Helping people with computers... one answer at a time.

If you leave something sensitive on your display and then walk away, anyone can see it. There are steps you should take if that's a potential problem.

Do have any idea how to force the computer to log off? The situation is that at work people don't log off and leave sensitive information on their screen.

It's funny, I ran into exactly this situation years ago. I was walking by my boss's office and happened to see some interesting information on his screen. Some very interesting information.

It was performance review time, and on his screen was a spreadsheet with all the review and salary information.

Needless to say when he got back we solved that problem quickly, and the same solution might well apply here.

The quickest solution: enable a screen saver, and ensure that "On resume, display Welcome screen" is selected:

Screen Saver settings

After the screen saver kicks in when the user returns to their computer they'll be presented with the Windows login screen. Assuming their account has a password, they'll have to enter the password to return to whatever it was they were doing and see whatever it was they had on their screen.

It's not a true log-off, but it does solve the problem of anyone walking by being able to see or access what's on the computer. And it's exactly the solution my boss implemented on his own machine.

(And, no, pointing that out to my boss didn't hurt or help me in that performance review :-) )

"The quickest solution: enable a screen saver"

If you want to force a true log-off, I'm not aware of a way to make it happen on inactivity, but then you probably don't want it to happen that way anyway. A true log-off will close all open applications and possibly lose any unsaved data that the user had in those applications.

I do, in one case, force a log off on one of my machines in the middle of the night. I do that by using the "psshutdown" command:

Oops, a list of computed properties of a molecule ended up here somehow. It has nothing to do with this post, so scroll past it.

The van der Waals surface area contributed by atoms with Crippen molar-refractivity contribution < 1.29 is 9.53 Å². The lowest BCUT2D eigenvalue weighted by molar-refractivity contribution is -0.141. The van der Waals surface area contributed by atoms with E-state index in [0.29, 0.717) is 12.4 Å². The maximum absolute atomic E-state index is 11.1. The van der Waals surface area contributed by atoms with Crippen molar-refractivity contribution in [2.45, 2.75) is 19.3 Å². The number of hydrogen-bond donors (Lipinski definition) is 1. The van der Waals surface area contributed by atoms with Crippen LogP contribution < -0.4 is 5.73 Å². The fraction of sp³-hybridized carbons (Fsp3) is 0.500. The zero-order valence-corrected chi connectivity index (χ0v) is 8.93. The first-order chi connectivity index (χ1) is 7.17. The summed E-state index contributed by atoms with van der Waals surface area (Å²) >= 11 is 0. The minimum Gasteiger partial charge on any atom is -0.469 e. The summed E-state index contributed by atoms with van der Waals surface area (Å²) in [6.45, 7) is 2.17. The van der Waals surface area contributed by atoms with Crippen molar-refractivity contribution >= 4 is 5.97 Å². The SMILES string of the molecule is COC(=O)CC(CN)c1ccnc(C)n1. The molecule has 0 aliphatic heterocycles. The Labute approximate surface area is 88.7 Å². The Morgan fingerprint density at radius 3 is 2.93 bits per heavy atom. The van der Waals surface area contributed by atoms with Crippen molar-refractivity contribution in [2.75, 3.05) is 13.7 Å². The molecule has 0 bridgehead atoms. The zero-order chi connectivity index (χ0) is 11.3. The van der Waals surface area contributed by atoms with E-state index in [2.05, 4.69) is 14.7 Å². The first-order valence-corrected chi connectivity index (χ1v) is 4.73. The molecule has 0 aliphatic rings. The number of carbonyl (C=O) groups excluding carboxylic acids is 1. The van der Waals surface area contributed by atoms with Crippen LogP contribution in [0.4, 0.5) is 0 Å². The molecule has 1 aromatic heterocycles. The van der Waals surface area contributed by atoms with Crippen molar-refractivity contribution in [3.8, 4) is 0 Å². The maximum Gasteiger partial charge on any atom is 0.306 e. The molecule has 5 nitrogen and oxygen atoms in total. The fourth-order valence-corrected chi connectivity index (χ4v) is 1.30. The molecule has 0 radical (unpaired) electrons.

psshutdown -o -f

"-o" logs off the console user, and "-f" forces any running applications to close. Psshutdown is one of the sysinternals utilities and can be downloaded here.

Using the task scheduler one could schedule psshutdown to be run at a specific time each night, for example, to force a logoff. That doesn't solve the problem during the day, but it does force the log off.

Article C3019 - May 9, 2007 « »

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Leo Leo A. Notenboom has been playing with computers since he was required to take a programming class in 1976. An 18 year career as a programmer at Microsoft soon followed. After "retiring" in 2001, Leo started Ask Leo! in 2003 as a place for answers to common computer and technical questions. More about Leo.

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8 Comments
George Arauz
May 10, 2007 5:03 AM

Does this work with Mac's as well?

Thierry Delettre
May 10, 2007 8:03 AM

There is a very similar way to do the same thing on a Mac (with Mac OS X 10.4) : go to System Preferences/Security and check the 'Require password to wake this computer from sleep or screen saver' box.
You can add something : in Utilities/Keychain Access, open the Preferences and check 'Show status in menu bar'. It will allow you to open the screen saver from the menu bar.

Dan Ullman
May 10, 2007 9:07 AM

Er, Leo. You might want to reread what you put it bold face type...

Dan Ullman
May 10, 2007 9:08 AM

er, IN not IT :)

Dominick Franzini
May 12, 2007 12:34 PM

Wow -- sorry about those typos:

Another 2 cents: The WinExit screensaver (I believe part of the WinNT4 or Win2k resource kits) will log the user off after a configurable period of inactivity. I've used it in a few applications of shared computers. Not sure if it's compatible with WinXP.

Eli Coten
May 12, 2007 4:14 PM

I managed to get it to force a logoff. It involves a registry edit but there is a key in the registry that controls the screensaver. Edit the screensaver.scr entry (Somewhere in the Users's settings\Control\Desktop key) and make it point to A SHORTCUT or BATCH FILE.

In the shortcut or batch file, type in "shutdown -l" and if you have done it correctly, after the specified screensaver delay the user will be logged off.

You cannot put "shutdown -l" straigth into the registry, I don't know why but I tried it myself and it didn't work.

Also this is a forced logoff so any unsaved work WILL be lost. If you use this trick do not leave the computer with anything unsaved otherwise it will be lost.

Hope this is helpful,
Eli

Mike
October 14, 2008 12:33 PM

Hi Leo, why wouldn't you just use the "Window" "L" command to take you straight to the Log In screen? Its so simple and at least gives you the first layer of protection and it is immediate, i.e. you don't have to wait for a Screen Saver . Certainly your boss could and should have used it! Mike.

a) you have to remember to do it, and b) my example actually pre-dates the Windows key :-). Ctrl+Alt+Del might have done it at the time, but again - you have to remember to do it. Distraction is a problem.
- Leo
15-Oct-2008

Greeze
October 22, 2009 9:10 PM

There's this free third pary tool called Romaco Timeout which allows you to force a true logoff or shutdown after a specified time. I wrote a short post on the various ways you can use the tool. You can check it out here if you like.

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